Kristen Eichensehr writes and teaches about cybersecurity, foreign relations, international law and national security law. She has written on, among other issues, the attribution of state-sponsored cyberattacks, the important roles that private parties play in cybersecurity, the constitutional allocation of powers between the president and Congress in foreign relations, and the role of foreign sovereign amici in the Supreme Court. She received the 2018 Mike Lewis Prize for National Security Law Scholarship for her article, “Courts, Congress, and the Conduct of Foreign Relations,” published in the University of Chicago Law Review. In 2021 she became director of UVA Law’s National Security Law Center.
Mitu Gulati’s work focuses on sovereign debt restructuring and contracts, and explores how to help countries in financial distress. Gulati co-hosts the podcast “Clauses and Controversies,” is a contributor to the blog Creditslips.org and serves as regional editor for the journal Capital Markets Law Journal.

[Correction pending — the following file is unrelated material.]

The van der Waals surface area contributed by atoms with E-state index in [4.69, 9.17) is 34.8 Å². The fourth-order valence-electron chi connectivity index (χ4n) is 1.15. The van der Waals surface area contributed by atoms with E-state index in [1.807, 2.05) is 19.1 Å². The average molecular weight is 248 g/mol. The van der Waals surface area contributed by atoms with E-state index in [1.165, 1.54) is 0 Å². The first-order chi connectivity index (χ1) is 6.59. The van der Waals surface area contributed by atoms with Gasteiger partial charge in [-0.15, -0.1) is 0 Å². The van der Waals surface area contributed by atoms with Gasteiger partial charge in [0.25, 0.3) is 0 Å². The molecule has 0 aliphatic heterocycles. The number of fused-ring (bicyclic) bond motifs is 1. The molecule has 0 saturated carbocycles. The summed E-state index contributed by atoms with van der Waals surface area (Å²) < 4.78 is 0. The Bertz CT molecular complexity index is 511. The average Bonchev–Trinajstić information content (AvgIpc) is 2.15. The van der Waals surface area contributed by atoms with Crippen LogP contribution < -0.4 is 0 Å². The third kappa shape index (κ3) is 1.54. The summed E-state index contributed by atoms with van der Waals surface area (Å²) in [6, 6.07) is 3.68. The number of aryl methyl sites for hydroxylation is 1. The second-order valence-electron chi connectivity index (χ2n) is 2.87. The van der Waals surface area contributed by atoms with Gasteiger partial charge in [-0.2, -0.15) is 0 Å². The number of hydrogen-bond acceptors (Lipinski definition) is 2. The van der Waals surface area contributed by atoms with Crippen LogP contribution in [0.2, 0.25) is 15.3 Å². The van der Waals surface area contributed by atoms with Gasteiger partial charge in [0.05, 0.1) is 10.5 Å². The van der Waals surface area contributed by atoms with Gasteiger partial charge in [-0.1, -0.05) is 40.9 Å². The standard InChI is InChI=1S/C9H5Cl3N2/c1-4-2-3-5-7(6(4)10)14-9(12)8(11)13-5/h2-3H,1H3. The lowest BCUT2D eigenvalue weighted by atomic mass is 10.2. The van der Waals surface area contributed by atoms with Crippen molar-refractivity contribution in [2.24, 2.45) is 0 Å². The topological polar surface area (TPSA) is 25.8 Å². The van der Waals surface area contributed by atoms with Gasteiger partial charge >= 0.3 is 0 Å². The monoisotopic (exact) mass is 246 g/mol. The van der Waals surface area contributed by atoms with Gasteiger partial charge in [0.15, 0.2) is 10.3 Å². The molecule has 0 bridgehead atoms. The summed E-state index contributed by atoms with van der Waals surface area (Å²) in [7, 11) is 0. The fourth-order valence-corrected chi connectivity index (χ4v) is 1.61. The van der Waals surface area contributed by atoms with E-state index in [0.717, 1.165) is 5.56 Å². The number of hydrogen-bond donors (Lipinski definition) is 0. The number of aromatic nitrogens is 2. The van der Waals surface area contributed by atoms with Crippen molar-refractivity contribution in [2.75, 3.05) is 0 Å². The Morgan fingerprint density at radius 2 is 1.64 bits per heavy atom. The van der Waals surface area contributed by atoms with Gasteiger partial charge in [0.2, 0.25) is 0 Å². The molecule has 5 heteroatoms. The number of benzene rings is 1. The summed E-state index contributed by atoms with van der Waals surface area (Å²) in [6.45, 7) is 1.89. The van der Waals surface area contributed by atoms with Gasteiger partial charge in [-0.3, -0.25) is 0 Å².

A. E. Dick Howard
A. E. Dick Howard teaches courses in comparative constitutionalism. He was the chief architect of the Constitution of Virginia. He has compared notes with drafters of constitutions in various foreign countries, including Poland, Hungary, Czechoslovakia, Romania, Bulgaria, Albania, Brazil, the Philippines, Hong Kong, South Africa and Malawi. Howard has written extensively on Anglo-American constitutional history, especially the legacy of Magna Carta, and on constitutional developments in post-communist Central and Eastern Europe.
David S. Law
David Law is an internationally recognized expert in the comparative study of public law and courts, and a pioneer in the application of empirical social science methods to the study of legal texts. His scholarship combines qualitative fieldwork on foreign judicial and constitutional systems, quantitative analysis of constitutions and treaties, and regional expertise on Asia. Before joining the Virginia faculty, Law held the Sir Y.K. Pao Chair in Public Law at the University of Hong Kong. Law earned his B.A. in public policy and his M.A. and Ph.D. in political science from Stanford University, his J.D. from Harvard Law School, and his B.C.L. in European and Comparative Law from the University of Oxford. Born and raised in western Canada, he is a native Mandarin speaker.